The iron age dogs from alaybeyi höyük, eastern anatolia

Creative Commons License

Siddiq A. B., ONAR V., MUTUŞ R., Poradowski D.

Animals, vol.11, no.4, 2021 (SCI-Expanded) identifier identifier

  • Publication Type: Article / Article
  • Volume: 11 Issue: 4
  • Publication Date: 2021
  • Doi Number: 10.3390/ani11041163
  • Journal Name: Animals
  • Journal Indexes: Science Citation Index Expanded (SCI-EXPANDED), Scopus, Academic Search Premier, Agricultural & Environmental Science Database, CAB Abstracts, EMBASE, Veterinary Science Database, Directory of Open Access Journals
  • Keywords: Alaybeyi Höyük, Canis lupus familiaris, Eastern Anatolia, Human–dog relationship, Iron Age
  • Istanbul Gelisim University Affiliated: No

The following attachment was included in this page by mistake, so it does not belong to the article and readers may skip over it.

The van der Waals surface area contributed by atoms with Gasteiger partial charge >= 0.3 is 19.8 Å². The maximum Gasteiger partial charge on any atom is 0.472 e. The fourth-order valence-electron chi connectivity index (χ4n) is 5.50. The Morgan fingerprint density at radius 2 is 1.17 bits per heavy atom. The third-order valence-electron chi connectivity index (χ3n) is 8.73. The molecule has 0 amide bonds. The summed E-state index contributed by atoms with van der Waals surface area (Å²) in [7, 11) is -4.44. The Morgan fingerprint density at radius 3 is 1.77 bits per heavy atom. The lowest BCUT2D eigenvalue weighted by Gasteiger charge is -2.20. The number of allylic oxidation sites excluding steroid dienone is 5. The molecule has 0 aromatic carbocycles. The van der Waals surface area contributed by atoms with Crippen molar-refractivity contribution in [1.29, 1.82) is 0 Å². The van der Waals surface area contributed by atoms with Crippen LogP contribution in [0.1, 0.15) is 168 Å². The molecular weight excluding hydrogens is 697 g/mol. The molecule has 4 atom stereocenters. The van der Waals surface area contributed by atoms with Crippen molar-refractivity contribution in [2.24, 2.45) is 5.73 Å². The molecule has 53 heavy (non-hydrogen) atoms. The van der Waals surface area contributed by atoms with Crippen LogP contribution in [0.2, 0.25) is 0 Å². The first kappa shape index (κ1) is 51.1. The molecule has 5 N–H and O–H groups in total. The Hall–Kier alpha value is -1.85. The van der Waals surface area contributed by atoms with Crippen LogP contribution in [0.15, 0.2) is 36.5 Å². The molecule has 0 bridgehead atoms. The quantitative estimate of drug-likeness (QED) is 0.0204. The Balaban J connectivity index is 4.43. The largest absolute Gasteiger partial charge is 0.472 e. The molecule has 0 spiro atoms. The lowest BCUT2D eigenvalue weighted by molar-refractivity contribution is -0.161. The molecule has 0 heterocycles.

© 2021 by the authors. Licensee MDPI, Basel, Switzerland.To date, little is known about the biological and cultural status of Iron Age dogs in Anatolia. Here, we present a zooarchaeological study of an assemblage of 143 Iron Age dog bones, including two dog skeletons, unearthed from the 2016 and 2017 salvage excavations at Alaybeyi Höyük, Eastern Anatolia. At least eight adults and one juvenile individual, along with a large number of miscellaneous specimens, were identified. The morphological status of the Alaybeyi dogs were primarily compared to previously published Iron Age dogs from Yoncatepe in Eastern Anatolia, and with the average mean of 18 modern dog breeds. Unlike in other Eastern Anatolian Iron Age sites, butcher marks were observed in some specimens, indicating at least occasional cynophagy at the site. Noticeable pathologies were found in about 5% of the sample, particularly pathologies of the oral cavity and dentitions, suggesting that some of the dogs at Alaybeyi Höyük might have been undernourished, had to live on solid food, and probably injured by humans. The results of this study reflect both the morphological and biological status of Alaybeyi dogs, as well as the Alaybeyi people’s attitudes toward dogs, adding vital information to the very limited archaeological knowledge of dogs in Anatolia.